From the new hands-on Tech Intensive Sessions to the wild Jeopardy game to the history celebration to the Message in a Bottle to the Buttonhole the Experts, and to all the useful and informative sessions taught by a superbly talented faculty, MWW13 jammed highlights galore into three exhausting days.

MWW Jama award foto - with inscriptionAfter the great energy and advice from Hank Phillippi Ryan’s banquet speech, another special highlight was the presentation of the Dorothy Hamilton Award to MWW director Jama Kehoe Bigger. The award, named for the co-founder of the workshop, is given selectively to a person associated with the workshop who exemplifies Dorothy’s strong personal interest in writing and assisting other writers in their careers.  The standing ovation for Jama confirmed this year’s choice was on target. (And she was also a bit overwhelmed when several long-time participants/friends created Jama’s Fan Club!)

Kudos from our participants…

  • “Great conference – great place to re-energize your enthusiasm for writing and to build relationships with writers and those in the publishing business.”– Stephen Terrell
  • “At every step of my writing process – from book idea to rough draft to final draft, to publishing, author platform, to agent representation – MWW offers help and people who know and love writing.”– Sandy Kachurek
  • “The Midwest Writers Workshop is a magnificent way to meet our peers and gain knowledge to perfect our craft. The authors and the staff are extremely generous with their time and knowledge. Having bestselling authors share their experiences and knowledge is awesome to the extreme. It’s like spending two whole days with the best possible mentors.”– William Markly O’Neal
  • “This conference is the best thing that could have happened to a ‘new writer.'”– Brittany Means
  • “Each year I attend I find there are ‘magically’ the exact classes I need for the stage I happen to be in with my writing at that moment.”– Carla Gillespie
  • “This is the best conference I could have attended. Friendly people, knowledgeable faculty, personalized options (like manuscript evaluations). This conference has helped me form new goals and equipped me with skills and resources to reach those goals. I feel much more prepared for the writing process – from first drafts, to revisions, to queries, and beyond – because of this conference.”– Kristen Metz
  • “This was my first conference, and I loved all of it. Everyone was welcoming. I made great contacts and even got two requests for full manuscripts. This conference is packed full of everything an emerging writer needs to step right into the world of publishing.”– Anne W. S.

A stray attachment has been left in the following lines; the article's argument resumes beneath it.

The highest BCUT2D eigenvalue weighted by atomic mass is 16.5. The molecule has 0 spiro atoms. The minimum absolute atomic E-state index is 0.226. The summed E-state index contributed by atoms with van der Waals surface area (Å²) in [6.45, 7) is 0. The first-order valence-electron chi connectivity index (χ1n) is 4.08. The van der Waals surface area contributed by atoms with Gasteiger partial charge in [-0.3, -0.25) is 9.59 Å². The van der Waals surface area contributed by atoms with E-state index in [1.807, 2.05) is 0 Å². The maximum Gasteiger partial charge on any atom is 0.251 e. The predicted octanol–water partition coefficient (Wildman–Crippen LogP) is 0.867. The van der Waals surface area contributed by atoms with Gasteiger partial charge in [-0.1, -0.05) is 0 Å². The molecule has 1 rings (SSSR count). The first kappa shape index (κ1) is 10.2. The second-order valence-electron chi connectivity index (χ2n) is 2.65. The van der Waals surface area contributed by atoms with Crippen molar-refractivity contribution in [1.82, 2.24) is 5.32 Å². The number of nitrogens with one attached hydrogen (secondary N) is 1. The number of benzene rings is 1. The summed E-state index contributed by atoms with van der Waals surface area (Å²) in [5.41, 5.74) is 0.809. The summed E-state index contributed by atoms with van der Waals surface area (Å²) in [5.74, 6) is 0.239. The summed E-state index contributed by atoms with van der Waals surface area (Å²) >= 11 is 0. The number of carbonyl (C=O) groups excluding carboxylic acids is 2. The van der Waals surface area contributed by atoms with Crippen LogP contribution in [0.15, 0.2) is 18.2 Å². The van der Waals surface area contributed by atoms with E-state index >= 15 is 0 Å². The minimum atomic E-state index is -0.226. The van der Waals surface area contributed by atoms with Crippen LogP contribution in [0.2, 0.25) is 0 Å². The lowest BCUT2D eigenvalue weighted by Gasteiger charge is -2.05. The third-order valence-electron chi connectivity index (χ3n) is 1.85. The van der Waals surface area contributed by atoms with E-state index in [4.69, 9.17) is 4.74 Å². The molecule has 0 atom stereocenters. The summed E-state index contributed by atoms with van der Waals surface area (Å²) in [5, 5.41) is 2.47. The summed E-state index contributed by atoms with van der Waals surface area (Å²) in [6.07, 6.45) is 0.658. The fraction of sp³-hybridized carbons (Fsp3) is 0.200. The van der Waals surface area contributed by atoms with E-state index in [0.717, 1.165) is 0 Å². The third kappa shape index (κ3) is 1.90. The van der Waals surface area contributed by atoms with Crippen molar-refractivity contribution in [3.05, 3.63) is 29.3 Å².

Kudos from our faculty…

  • “As we say in Sisters in Crime, you write alone, but you’re not alone. Nowhere is this more gloriously apparent than the super-charged powerhouse of writing skill-the Midwest Writers Workshop.  From tentative newbie to experienced oldbie (!) -we all learned something useful, we all shared something special, we all made new friends, we were all inspired and – absolutely – we are all looking forward to the next time. A true triumph-and a must-do for anyone who’s  intrigued by the world of writing.” – Hank Phillippi Ryan (Mary Higgins Clark, Agatha, Anthony and Macavity award winning author, President of National Sisters in Crime)
  • “I left the Midwest Writers Workshop as a stronger writer…and I was on the faculty. I can only imagine what it does to attendees.” – Lou Harry
  • “The Midwest Writers Workshop 2013 lived up to its reputation as one of the best conferences in the country and certainly the best value. Any writer looking to learn the craft of writing, discover the tricks and tips to getting published, and meet a wonderful and accessible group of writers and agents, would be crazy to pass up this conference. MWW undoubtedly provides the best bang for the buck!” – D.E. (Dan) Johnson (The Detroit Electric Scheme; Motor City Shakedown; Detroit Breakdown; Detroit Shuffle, St. Martin’s Minotaur Books)
  • “The Midwest Writers Workshop remains at the top of my list of favorite conference experiences. The focused curriculum, helpful staff, and welcoming participants all make this one of the best organized writing events I’ve yet seen.” – Brooks Sherman, FinePrint Literary Management

Check out our videos! (produced by Matt Shouse)

[youtube]http://www.youtube.com/watch?v=n1QLj-6L5MA[/youtube]

[youtube]http://www.youtube.com/watch?v=HyZC3PI5NLM[/youtube]

Read more about the fun of MWW13!